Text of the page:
Happy Easter from Italia!
If you can spend Easter Sunday anywhere in the world, make it Florence. That’s not just from me, but also from a newspaper article my Italian teacher passed around. Florence has one of the coolest ancient traditions to celebrate Jesus conquering death. But more on that later.
Living with Europeans means you learn new things every day, and it also means you give them new experiences, too. Today, that means the blessed cinnamon rolls. Obviously these guys aren’t in every grocery store in town, otherwise my friends would’ve tried them before. So we found a recipe online and made them from scratch! We prepared most of it the night before, and at 9 on Easter I got up to pop them in the oven. For breakfast we had delicious cinnamon rolls, and for most of them it was for the first time ever!
At 10:30 we left the house for Il Scoppio del Carro, or The Explosion of the Cart. It’s pretty much exactly what you think it is, and it has been happening for over 350 years. Around 10 a huge, ornate cart that was built in 1622 is pulled around the city by oxen. Around 11 it is parked in front of the Duomo, and every side street is filled with people trying to see it and the imminent display.
When the “Gloria” is sung, the archbishop lights a rocket in the shape of a dove on fire, and it is shot on a wire towards the cart, which ignites in a ten-minute display of fireworks. There were so many different types! Red and white sparks that shot up, green sparks that shot up even higher, wheels on the cart that spun with sparklers attached, lines of fireworks around the cart that lit up one by one. There was no end to the creativity! If the ceremony goes off without a hitch, good luck is ensured for the harvest, as well as for the city and its citizens. Being one of the citizens myself, I was very happy that there was such a beautiful display!
The flints used to light the dove rocket are important as well. According to legend, a Florentine named Pazzino took part in the first Crusade in the Holy Land in 1099. He was one of the first to scale the walls of Jerusalem and raise the Christian banner. Pazzino was rewarded for his bravery with three flints from the Holy Sepulchre. These flints are stored in the Church of SS Apostoli, and are used every year for this special tradition.
All state-owned museums are free on Easter, so we went to the Palazzo Vecchio. This building used to be one of the quarters of the Medici family, but is now the town hall. It was understandably crowded, but not nearly as much as the more popular museums like the Uffizi.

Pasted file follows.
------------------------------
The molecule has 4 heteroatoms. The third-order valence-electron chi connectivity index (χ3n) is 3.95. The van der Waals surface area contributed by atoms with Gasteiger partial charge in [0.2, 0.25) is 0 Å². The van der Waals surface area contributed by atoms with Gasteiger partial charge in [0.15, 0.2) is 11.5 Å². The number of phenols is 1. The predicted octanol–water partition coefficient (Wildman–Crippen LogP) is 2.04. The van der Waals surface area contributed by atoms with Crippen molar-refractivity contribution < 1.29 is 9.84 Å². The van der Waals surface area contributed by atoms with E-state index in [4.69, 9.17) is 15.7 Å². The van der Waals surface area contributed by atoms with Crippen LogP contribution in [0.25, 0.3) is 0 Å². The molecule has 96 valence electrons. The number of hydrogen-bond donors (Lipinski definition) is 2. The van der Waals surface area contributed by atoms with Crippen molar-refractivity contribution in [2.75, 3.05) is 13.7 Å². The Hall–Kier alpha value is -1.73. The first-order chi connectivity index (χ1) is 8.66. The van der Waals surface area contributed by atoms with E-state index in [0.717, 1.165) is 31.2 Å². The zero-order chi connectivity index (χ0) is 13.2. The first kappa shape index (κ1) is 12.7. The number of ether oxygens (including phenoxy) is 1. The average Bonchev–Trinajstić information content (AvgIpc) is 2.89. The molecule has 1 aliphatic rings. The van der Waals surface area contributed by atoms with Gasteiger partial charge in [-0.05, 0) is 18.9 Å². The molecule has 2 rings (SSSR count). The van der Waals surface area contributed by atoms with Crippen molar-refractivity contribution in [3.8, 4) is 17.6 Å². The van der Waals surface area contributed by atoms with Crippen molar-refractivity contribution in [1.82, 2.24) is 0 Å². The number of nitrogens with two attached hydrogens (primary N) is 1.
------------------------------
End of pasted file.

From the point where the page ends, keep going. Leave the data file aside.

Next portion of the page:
After that we went to the Gucci Museo next door. It wasn’t free, but I obviously had to go before I left! Since it wasn’t free there were very few people there, which meant we had it almost all to ourselves. The museum is filled with Gucci memorabilia and products, including a Gucci car. The best room was of course the evening wear room! We got up close and personal looks at gowns worn by celebrities. There was no partition between us and the dresses, so I could really look at the intricacies of each one (including forgetting this was a museum and touching one of them!)
Because it was Easter, of course we dyed eggs! I showed my roommates how I blow eggs, and we dyed the shells and ate scrambled eggs for lunch.
At 4:30 we went to see the new Cinderella movie in this lush theatre. The movie was in English with Italian subtitles. And they had an intermission in the middle of it! I was so confused, but apparently that’s a common thing here, along with assigned seats for movie theaters (although not this one).
For dinner we cooked the traditional lamb cooked in milk, along with sausages, potatoes, and salad. We lit tea candles and put them and our dyed eggs in the middle as a centerpiece. Then, much to my surprise, we ate by the candlelight! Everyone else called it ambiance. I called it darkness.
And a cookie skillet for dessert!
Today was such a wonderful day of learning and new experiences for everyone. At the very end of my day I listened to the Mercy Hill sermon and praised God for the gift he gave us of freedom from our sins and eternal life.
Felice Pasqua a tutti!